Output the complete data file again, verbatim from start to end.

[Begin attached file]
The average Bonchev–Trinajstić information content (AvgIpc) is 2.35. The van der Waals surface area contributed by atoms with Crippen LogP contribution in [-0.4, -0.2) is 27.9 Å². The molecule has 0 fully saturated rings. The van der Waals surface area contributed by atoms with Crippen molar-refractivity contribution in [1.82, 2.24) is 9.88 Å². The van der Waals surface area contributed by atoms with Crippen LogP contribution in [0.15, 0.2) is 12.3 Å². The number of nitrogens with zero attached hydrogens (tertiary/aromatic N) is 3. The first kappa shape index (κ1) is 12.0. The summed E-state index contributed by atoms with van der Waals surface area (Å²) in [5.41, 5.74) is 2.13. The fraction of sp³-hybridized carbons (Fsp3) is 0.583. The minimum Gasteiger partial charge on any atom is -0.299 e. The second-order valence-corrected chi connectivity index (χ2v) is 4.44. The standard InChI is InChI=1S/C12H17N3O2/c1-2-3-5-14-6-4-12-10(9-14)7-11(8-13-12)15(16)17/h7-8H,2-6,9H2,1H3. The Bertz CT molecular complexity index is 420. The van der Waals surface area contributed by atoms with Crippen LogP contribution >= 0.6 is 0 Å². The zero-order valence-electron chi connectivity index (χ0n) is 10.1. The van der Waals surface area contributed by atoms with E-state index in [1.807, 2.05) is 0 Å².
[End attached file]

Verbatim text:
The average Bonchev–Trinajstić information content (AvgIpc) is 2.35. The van der Waals surface area contributed by atoms with Crippen LogP contribution in [-0.4, -0.2) is 27.9 Å². The molecule has 0 fully saturated rings. The van der Waals surface area contributed by atoms with Crippen molar-refractivity contribution in [1.82, 2.24) is 9.88 Å². The van der Waals surface area contributed by atoms with Crippen LogP contribution in [0.15, 0.2) is 12.3 Å². The number of nitrogens with zero attached hydrogens (tertiary/aromatic N) is 3. The first kappa shape index (κ1) is 12.0. The summed E-state index contributed by atoms with van der Waals surface area (Å²) in [5.41, 5.74) is 2.13. The fraction of sp³-hybridized carbons (Fsp3) is 0.583. The minimum Gasteiger partial charge on any atom is -0.299 e. The second-order valence-corrected chi connectivity index (χ2v) is 4.44. The standard InChI is InChI=1S/C12H17N3O2/c1-2-3-5-14-6-4-12-10(9-14)7-11(8-13-12)15(16)17/h7-8H,2-6,9H2,1H3. The Bertz CT molecular complexity index is 420. The van der Waals surface area contributed by atoms with Crippen LogP contribution >= 0.6 is 0 Å². The zero-order valence-electron chi connectivity index (χ0n) is 10.1. The van der Waals surface area contributed by atoms with E-state index in [1.807, 2.05) is 0 Å².